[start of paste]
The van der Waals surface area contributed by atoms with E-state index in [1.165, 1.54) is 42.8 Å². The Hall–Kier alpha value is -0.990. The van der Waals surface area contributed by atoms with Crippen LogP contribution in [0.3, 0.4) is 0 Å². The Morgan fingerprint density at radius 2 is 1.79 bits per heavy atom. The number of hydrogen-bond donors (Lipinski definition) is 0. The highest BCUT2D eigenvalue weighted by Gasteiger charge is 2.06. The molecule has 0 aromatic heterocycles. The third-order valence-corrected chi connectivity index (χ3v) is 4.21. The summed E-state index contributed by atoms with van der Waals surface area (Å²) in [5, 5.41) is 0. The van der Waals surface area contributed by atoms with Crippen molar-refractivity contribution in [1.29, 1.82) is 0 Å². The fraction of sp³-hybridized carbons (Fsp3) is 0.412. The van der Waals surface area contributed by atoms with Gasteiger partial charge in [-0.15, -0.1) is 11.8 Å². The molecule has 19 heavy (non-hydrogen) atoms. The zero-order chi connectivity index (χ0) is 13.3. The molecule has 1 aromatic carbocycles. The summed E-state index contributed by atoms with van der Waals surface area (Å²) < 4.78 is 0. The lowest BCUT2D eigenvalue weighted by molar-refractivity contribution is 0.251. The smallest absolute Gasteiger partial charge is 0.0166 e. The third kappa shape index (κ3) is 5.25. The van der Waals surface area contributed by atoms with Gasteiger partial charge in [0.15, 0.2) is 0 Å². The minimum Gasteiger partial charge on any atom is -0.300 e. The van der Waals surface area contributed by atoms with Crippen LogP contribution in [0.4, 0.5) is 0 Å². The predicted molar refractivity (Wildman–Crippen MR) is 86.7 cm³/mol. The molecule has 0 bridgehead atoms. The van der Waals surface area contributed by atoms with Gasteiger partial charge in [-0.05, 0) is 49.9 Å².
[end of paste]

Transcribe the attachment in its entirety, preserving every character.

The van der Waals surface area contributed by atoms with E-state index in [1.165, 1.54) is 42.8 Å². The Hall–Kier alpha value is -0.990. The van der Waals surface area contributed by atoms with Crippen LogP contribution in [0.3, 0.4) is 0 Å². The Morgan fingerprint density at radius 2 is 1.79 bits per heavy atom. The number of hydrogen-bond donors (Lipinski definition) is 0. The highest BCUT2D eigenvalue weighted by Gasteiger charge is 2.06. The molecule has 0 aromatic heterocycles. The third-order valence-corrected chi connectivity index (χ3v) is 4.21. The summed E-state index contributed by atoms with van der Waals surface area (Å²) in [5, 5.41) is 0. The van der Waals surface area contributed by atoms with Crippen molar-refractivity contribution in [1.29, 1.82) is 0 Å². The fraction of sp³-hybridized carbons (Fsp3) is 0.412. The van der Waals surface area contributed by atoms with Gasteiger partial charge in [-0.15, -0.1) is 11.8 Å². The molecule has 19 heavy (non-hydrogen) atoms. The zero-order chi connectivity index (χ0) is 13.3. The molecule has 1 aromatic carbocycles. The summed E-state index contributed by atoms with van der Waals surface area (Å²) < 4.78 is 0. The lowest BCUT2D eigenvalue weighted by molar-refractivity contribution is 0.251. The smallest absolute Gasteiger partial charge is 0.0166 e. The third kappa shape index (κ3) is 5.25. The van der Waals surface area contributed by atoms with Gasteiger partial charge in [0.15, 0.2) is 0 Å². The minimum Gasteiger partial charge on any atom is -0.300 e. The van der Waals surface area contributed by atoms with Crippen LogP contribution in [0.4, 0.5) is 0 Å². The predicted molar refractivity (Wildman–Crippen MR) is 86.7 cm³/mol. The molecule has 0 bridgehead atoms. The van der Waals surface area contributed by atoms with Gasteiger partial charge in [-0.05, 0) is 49.9 Å².